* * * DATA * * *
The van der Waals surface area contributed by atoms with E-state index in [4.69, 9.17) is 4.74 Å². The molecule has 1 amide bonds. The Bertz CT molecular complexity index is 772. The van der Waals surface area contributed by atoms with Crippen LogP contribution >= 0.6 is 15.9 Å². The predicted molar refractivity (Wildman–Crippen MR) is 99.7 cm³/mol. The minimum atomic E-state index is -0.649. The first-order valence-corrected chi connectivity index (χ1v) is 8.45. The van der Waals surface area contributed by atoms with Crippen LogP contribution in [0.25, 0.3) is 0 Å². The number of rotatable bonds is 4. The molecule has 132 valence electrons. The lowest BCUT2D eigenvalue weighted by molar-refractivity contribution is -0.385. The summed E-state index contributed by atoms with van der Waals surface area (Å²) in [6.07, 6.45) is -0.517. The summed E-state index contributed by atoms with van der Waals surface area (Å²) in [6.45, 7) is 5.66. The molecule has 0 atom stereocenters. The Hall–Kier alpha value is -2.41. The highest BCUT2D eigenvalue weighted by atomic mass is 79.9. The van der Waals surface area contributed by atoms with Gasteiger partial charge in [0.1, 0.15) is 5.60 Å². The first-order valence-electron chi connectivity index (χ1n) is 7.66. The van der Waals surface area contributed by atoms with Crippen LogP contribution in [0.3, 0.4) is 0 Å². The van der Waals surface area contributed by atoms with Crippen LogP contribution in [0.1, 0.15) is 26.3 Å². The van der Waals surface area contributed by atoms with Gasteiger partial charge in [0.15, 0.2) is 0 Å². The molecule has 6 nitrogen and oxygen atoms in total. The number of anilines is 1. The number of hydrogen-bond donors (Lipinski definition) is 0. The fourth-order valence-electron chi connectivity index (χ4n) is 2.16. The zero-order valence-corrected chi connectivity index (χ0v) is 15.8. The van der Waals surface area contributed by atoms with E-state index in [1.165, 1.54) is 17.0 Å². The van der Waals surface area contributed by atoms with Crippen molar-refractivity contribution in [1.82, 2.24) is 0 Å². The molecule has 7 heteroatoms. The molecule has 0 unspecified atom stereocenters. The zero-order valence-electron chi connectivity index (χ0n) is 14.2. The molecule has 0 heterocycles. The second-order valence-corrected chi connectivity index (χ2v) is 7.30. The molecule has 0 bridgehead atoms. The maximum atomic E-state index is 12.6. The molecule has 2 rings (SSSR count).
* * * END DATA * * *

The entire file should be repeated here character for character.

The van der Waals surface area contributed by atoms with E-state index in [4.69, 9.17) is 4.74 Å². The molecule has 1 amide bonds. The Bertz CT molecular complexity index is 772. The van der Waals surface area contributed by atoms with Crippen LogP contribution >= 0.6 is 15.9 Å². The predicted molar refractivity (Wildman–Crippen MR) is 99.7 cm³/mol. The minimum atomic E-state index is -0.649. The first-order valence-corrected chi connectivity index (χ1v) is 8.45. The van der Waals surface area contributed by atoms with Crippen LogP contribution in [0.25, 0.3) is 0 Å². The number of rotatable bonds is 4. The molecule has 132 valence electrons. The lowest BCUT2D eigenvalue weighted by molar-refractivity contribution is -0.385. The summed E-state index contributed by atoms with van der Waals surface area (Å²) in [6.07, 6.45) is -0.517. The summed E-state index contributed by atoms with van der Waals surface area (Å²) in [6.45, 7) is 5.66. The molecule has 0 atom stereocenters. The Hall–Kier alpha value is -2.41. The highest BCUT2D eigenvalue weighted by atomic mass is 79.9. The van der Waals surface area contributed by atoms with Gasteiger partial charge in [0.1, 0.15) is 5.60 Å². The first-order valence-electron chi connectivity index (χ1n) is 7.66. The van der Waals surface area contributed by atoms with Crippen LogP contribution in [0.3, 0.4) is 0 Å². The van der Waals surface area contributed by atoms with Crippen LogP contribution in [0.1, 0.15) is 26.3 Å². The van der Waals surface area contributed by atoms with Gasteiger partial charge in [0.15, 0.2) is 0 Å². The molecule has 6 nitrogen and oxygen atoms in total. The number of anilines is 1. The number of hydrogen-bond donors (Lipinski definition) is 0. The fourth-order valence-electron chi connectivity index (χ4n) is 2.16. The zero-order valence-corrected chi connectivity index (χ0v) is 15.8. The van der Waals surface area contributed by atoms with E-state index in [1.165, 1.54) is 17.0 Å². The van der Waals surface area contributed by atoms with Crippen molar-refractivity contribution in [1.82, 2.24) is 0 Å². The molecule has 7 heteroatoms. The molecule has 0 unspecified atom stereocenters. The zero-order valence-electron chi connectivity index (χ0n) is 14.2. The molecule has 0 heterocycles. The second-order valence-corrected chi connectivity index (χ2v) is 7.30. The molecule has 0 bridgehead atoms. The maximum atomic E-state index is 12.6. The molecule has 2 rings (SSSR count).